- An auditory or visual impairment as defined by the Texas Education Agency (TEA) rule at 10 TAC Section 89.1040.
- A documented delay of at least 25 percent in one or more of the following areas of skills and development: gross motor, communication, cognition, fine motor, social, emotional, or self-help. Or, a documented delay of at least 33 percent when the delay occurs only in expressive language.
- A qualitative determination of delay, as indicated by responses or patterns that are disordered or qualitatively different from what is expected for the child’s age.
To refer a child, providers should use the ECI Provider Referral and Feedback form. The form, which requires a parent or guardian signature, helps ensure that ECI’s evaluation results and service plan are shared with the referring provider.
To refer families for services, providers can call the local ECI program.
Texas Health Steps requires that all federal- and state-mandated checkup components be documented in the medical record in order for the checkup to be considered complete and to qualify for provider reimbursement. Any checkup component that is not completed must be noted in the medical record, along with the reason it was not completed and a plan to complete it. The medical record must also contain documentation of all screening tools used, screening results, and referrals. Texas Health Steps child health clinical record forms are optional but are recommended to assist providers with documentation of all required checkup components. Providers should be aware that Texas Health Steps checkups are subject to retrospective review and recoupment if the medical record does not include all required documentation.
A medical home is the patient’s primary point of contact when accessing health care. The medical home concept was developed by the American Academy of Pediatrics (AAP) and is promoted by Texas Health Steps. A medical home is defined as one in which care is accessible, family-centered, continuous, comprehensive, compassionate, coordinated, and culturally effective. It is a partnership between a child, the family or caregiver, and the child’s primary health-care setting. The primary health-care setting can be a physician’s office, a hospital outpatient clinic, a school health center, a community health center, or a health department clinic.
Providers who need assistance finding a specialist or subspecialist who accepts patients enrolled in Medicaid can find a specialist or subspecialist by using the Texas Medicaid & Healthcare Partnership (TMHP) Online Provider Lookup or by calling the Texas Health Steps toll-free help line for providers at 800-964-2777 Monday through Friday from 8 a.m. to 6 p.m. Central Time. Select option 3 to speak with a representative.
Providers can access a set of child health clinical record forms to document Texas Health Steps preventive medical checkups. The set includes a form for each checkup under the Texas Health Steps Periodicity Schedule, for patients from up to 5 days old through 20 years. Providers can save or print the forms.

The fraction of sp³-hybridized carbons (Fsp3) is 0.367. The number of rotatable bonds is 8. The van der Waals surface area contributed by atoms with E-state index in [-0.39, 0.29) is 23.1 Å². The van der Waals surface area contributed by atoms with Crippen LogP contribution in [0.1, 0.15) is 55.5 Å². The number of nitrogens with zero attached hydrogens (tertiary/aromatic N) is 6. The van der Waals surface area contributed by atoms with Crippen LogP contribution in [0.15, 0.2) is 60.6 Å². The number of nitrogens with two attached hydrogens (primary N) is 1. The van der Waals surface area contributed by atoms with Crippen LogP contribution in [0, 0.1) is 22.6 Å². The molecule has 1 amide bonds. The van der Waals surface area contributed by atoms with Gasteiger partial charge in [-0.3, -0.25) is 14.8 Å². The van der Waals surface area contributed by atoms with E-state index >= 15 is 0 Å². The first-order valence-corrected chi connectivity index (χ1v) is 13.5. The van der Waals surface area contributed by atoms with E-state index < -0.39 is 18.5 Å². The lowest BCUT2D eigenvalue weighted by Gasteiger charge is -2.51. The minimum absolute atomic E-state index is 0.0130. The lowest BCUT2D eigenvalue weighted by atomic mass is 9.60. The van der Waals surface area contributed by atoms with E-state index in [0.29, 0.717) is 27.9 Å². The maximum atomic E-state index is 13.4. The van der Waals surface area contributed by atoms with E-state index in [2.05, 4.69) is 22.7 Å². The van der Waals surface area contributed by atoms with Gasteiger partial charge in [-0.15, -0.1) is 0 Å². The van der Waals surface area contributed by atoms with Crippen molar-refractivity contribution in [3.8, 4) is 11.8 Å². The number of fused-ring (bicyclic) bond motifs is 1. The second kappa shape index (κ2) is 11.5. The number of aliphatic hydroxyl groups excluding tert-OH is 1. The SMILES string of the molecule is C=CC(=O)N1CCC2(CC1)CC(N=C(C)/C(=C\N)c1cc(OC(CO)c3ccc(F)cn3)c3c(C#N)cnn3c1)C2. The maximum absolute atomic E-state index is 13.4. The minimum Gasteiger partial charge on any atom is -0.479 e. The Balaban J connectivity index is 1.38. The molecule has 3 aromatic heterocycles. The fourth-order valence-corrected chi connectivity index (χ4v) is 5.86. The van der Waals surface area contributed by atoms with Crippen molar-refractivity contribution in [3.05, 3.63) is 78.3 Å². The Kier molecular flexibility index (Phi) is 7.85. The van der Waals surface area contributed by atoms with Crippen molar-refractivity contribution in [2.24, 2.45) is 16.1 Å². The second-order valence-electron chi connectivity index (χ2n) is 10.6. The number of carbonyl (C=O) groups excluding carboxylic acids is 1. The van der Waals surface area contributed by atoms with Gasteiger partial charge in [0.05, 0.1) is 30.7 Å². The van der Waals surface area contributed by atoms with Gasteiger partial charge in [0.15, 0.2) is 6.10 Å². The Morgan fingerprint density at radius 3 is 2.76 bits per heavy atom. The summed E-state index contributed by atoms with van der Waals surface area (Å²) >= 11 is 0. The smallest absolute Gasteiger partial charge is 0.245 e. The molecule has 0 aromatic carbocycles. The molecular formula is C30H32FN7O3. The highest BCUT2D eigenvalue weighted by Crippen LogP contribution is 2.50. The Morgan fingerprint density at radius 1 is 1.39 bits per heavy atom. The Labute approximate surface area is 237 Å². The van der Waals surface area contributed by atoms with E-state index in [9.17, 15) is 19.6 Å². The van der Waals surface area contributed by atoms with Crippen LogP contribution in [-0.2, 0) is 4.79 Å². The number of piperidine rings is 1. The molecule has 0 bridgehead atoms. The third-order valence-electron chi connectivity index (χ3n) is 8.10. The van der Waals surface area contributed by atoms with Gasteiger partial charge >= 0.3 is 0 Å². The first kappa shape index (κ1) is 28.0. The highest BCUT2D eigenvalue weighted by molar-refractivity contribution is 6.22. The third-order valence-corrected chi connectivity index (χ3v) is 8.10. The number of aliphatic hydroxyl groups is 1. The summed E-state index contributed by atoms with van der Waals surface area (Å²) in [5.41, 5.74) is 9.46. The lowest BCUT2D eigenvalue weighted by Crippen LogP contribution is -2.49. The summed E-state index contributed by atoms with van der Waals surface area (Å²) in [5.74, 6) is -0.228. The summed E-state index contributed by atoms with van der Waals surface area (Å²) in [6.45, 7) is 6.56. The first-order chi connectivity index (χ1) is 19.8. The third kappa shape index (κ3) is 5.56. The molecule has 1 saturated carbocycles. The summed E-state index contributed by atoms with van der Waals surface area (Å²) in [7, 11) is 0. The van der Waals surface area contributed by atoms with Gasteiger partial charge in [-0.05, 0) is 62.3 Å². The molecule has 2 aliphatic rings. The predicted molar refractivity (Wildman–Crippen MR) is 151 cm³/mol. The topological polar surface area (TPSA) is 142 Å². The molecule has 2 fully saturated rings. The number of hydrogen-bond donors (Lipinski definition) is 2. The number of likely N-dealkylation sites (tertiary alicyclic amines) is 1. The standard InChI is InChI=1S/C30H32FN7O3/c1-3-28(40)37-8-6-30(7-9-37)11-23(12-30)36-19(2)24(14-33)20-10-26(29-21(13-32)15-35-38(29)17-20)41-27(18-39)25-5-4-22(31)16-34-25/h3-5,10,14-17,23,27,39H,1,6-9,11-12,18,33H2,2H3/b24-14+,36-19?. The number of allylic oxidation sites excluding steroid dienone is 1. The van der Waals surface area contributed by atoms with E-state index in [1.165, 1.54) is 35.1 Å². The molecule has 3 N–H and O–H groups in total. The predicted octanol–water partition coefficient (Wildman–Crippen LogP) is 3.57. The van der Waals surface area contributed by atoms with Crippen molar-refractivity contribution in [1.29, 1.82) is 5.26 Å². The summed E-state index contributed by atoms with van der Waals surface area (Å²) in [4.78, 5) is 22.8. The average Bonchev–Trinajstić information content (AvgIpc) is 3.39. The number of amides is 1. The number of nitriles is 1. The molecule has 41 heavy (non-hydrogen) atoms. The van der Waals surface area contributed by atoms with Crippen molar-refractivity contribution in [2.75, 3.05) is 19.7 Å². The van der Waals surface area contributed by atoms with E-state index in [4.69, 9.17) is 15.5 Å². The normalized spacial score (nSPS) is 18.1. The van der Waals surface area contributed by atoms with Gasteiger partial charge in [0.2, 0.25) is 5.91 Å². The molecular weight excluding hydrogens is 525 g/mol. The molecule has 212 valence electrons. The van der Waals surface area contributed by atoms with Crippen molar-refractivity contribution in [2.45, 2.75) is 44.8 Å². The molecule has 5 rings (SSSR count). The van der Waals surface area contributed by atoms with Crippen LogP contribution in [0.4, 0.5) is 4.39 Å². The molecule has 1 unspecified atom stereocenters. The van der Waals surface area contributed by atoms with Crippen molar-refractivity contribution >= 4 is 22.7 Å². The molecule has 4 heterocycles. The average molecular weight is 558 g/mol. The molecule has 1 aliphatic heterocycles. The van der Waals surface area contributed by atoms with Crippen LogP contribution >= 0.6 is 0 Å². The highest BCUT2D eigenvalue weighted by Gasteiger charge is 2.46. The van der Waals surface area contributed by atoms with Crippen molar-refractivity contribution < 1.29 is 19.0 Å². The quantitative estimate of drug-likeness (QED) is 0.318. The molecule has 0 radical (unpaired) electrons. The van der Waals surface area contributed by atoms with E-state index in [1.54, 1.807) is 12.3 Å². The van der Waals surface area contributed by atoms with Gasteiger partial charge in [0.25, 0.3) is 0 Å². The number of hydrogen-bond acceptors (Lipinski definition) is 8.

Each form includes the required components for that age’s checkup, along with space for documenting routine, non-required components of a medical checkup. The backside of the form includes a helpful list of suggested anticipatory guidance topics and checklists such as the Hearing Checklist for Parents and Lead Risk Factors.
Texas Health Steps is the preventive care services program for children birth through 20 years who are enrolled in Medicaid. Texas Health Steps provides regular checkups and screenings as part of the Early and Periodic Screening, Diagnosis, and Treatment program, also known as EPSDT.
In Texas, EPSDT is known as Texas Health Steps, which includes the preventive care components—or Early and Periodic Screening (EPS)—of the total EPSDT service. Required medical checkups and preventive care services are provided in accordance with the latest Texas Health Steps Periodicity Schedule, which is modeled after the one developed by the American Academy of Pediatrics (AAP). Additional checkup components are required in Texas to meet federal and state guidelines, and checkups are encouraged as part of the medical home. The Periodicity Schedule specifies when each of the checkup components is due. Providers should always refer to the latest schedule available. To download a PDF of the Periodicity Schedule online, visit the Texas Health Steps Provider Information web page.
The Texas Medicaid & Healthcare Partnership (TMHP) updates the TMPPM monthly. The policy updates are published on the TMHP website and in banner messages, which appear weekly on a provider’s Remittance and Status Report as well as on the website. Providers can find updates on the web page in two ways:
Release Notes—Changes to the TMPPM arranged by date, with most recent at the top of the list.
Change History—Changes to the TMPPM arranged by chapter. (If a chapter has not changed, it will not appear on the list).
NOTE: Providers should always check the TMHP website for the current TMPPM, banner messages, and policy and procedures updates. Archived versions of the TMPPM will remain online for reference purposes.